Showing all posts written by Shuchen Gong

Shuchen Gong
Shuchen Gong
Shuchen Gong is an associate in our San Francisco Office. Her practice focuses on the preparation and prosecution of patent applications. Shuchen received her law degree from Cornell Law School and her B.S. in Chemistry and B.A. in Economics from the University of California, Berkeley.

Shuchen joined the firm in 2017.

Abbott Obtains FDA Approval for HeartMate 3 Device

Abbott announced on October 19, 2018 that its HeartMate 3 Left Ventricular Assist Device (LVAD) has received U.S. Food and Drug Administration (FDA) approval as a destination therapy for people living with advanced heart failure. Physicians now can offer the HeartMate 3 system to patients not eligible for a transplant. The HeartMate 3 LVAD can serve as a permanent implant, allowing patients to live with the device for the rest of their lives.

The MOMENTUM 3 study, which included more than 1,000 patients with New York Heart Association (NYHA) Class IIIB or IV heart failure and which followed patients for a short-term endpoint of six months and a long-term endpoint of two years, supported HeartMate 3’s FDA approval. It was reported that during the study, patients with the HeartMate 3 LVAD had a survival rate of 82.8 percent at two years. It was also reported that the rate of suspected pump thrombosis (clotting of blood) remained low, at 1.1 percent, at two years and that the stroke rate was low, at 10 percent, at two years.

According to Abbott, the HeartMate 3 uses magnetic levitation technology. This technology has been designed to reduce trauma to the blood passing through the pump.

Cyberattacks and the Value of Medical Data

On July 20, 2018, SingHealth, a Singapore healthcare institution consisting of four public hospitals, five national specialty centers and a network of nine polyclinics, reported that it had been the target of a cyberattack resulting in the information of around 1.5 million individuals being compromised.

This is not an isolated incident as statistics compiled from the U.S. Department of Health and Human Services (HHS) indicate that more breaches involving healthcare data were reported in 2017 than any other year since records first started being published. In Experian’s 2018 Data Breach Industry Forecast, Experian noted that from January through June of 2017, 233 healthcare data breach incidents were reported to HHS, the media or state attorney generals. For the 193 attacks for which there are numbers, 3,159,236 patient records were affected. In a 2016 Data Breach Industry Forecast, Experian predicted that healthcare companies remain one of the most targeted sectors by attackers, driven by the high value that compromised data can command on the black market, along with the continued digitization and sharing of medical records.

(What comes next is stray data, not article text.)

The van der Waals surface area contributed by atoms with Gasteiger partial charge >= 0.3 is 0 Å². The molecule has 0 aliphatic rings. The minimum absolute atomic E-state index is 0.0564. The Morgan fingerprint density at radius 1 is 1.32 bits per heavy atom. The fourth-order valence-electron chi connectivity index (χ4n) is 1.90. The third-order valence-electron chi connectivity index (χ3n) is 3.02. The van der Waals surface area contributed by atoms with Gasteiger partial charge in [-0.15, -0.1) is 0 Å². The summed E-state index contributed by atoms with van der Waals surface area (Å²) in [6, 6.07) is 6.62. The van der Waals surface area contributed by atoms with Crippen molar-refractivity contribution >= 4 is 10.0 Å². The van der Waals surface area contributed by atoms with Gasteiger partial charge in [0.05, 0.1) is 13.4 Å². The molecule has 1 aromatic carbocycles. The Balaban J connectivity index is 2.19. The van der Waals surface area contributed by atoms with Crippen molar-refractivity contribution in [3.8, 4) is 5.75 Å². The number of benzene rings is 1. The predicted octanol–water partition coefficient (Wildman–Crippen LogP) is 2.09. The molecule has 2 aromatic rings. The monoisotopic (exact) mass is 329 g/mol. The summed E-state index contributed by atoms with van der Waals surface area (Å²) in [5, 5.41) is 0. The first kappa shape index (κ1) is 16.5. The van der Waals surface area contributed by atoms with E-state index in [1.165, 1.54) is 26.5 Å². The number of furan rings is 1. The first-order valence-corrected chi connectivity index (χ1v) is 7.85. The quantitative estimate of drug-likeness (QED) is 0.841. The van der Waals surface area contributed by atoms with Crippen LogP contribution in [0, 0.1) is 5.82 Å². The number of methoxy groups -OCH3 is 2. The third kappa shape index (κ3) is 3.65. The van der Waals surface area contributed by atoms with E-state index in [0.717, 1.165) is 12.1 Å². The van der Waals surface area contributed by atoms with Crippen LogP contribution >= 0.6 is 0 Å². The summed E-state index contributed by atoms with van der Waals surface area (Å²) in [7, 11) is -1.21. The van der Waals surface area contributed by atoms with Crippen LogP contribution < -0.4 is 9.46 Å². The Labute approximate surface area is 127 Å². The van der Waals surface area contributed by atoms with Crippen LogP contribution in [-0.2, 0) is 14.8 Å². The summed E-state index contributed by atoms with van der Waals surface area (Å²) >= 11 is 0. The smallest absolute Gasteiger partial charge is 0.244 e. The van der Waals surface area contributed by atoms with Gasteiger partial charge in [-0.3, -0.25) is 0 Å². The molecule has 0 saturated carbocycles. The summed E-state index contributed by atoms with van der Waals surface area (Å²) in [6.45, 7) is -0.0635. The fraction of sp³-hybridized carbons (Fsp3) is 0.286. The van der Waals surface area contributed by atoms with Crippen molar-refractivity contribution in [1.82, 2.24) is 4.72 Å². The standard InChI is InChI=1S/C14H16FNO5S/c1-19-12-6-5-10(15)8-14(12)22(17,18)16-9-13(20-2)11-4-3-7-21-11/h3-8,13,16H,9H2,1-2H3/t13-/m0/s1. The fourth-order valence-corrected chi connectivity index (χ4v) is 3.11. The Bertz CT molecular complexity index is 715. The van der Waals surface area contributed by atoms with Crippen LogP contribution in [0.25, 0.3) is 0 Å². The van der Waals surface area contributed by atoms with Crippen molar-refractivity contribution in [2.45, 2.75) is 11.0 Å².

Forbes reported that, on the black market, the going rate for a social security number is 10 cents and a credit card number is 25 cents, while electronic medical health records could be worth hundreds or even thousands of dollars because such medical data contains a wealth of exploitable information, such as names, addresses, work history, family member names, financial information, as well as more sensitive information relating to medical history.

 

Microbot Medical to Acquire CardioSert’s Technology

Microbot Medical Inc. announced that it entered into an agreement with CardioSert Ltd. to acquire CardioSert’s patented guidewire technology, including R&D information, technical know-how, and intellectual property.

Microbot expects the acquisition to close in April 2018, at which time Microbot expects to have a patent portfolio of 25 issued/allowed patents and 15 pending patent applications worldwide, including CardioSert’s one issued patent (U.S. Pat. No. 9,586,029) and three pending patent applications. According to CardioSert, CardioSert’s technology offers capabilities such as steering and adjustable stiffness to guidewires used in interventional cardiology, radiology and vascular surgery. These features give physicians the ability to control the tip curvature, to adjust tip stiffness in a gradually continuous manner, and to produce impacts with the tip for negotiating calcified segments.

Microbot believes the technology has uses in other spaces, including peripheral intervention, neurosurgery, and urology. Microbot also believes the technology, when added to its existing robotic capabilities, will be consistent with its strategy to develop micro-robotic technologies for surgeries utilizing the natural and artificial lumens in the human body, expand and enhance its intellectual property portfolio, and allow it to enter adjacent medical spaces and applications.

Microbot reports that CardioSert will receive 100,000 restricted shares of Microbot’s common stock, cash payments totaling $300,000 (including $50,000 paid at signing), the potential for future milestone payments based on development progress and regulatory approvals, as well as royalties from futures sales related to the technology.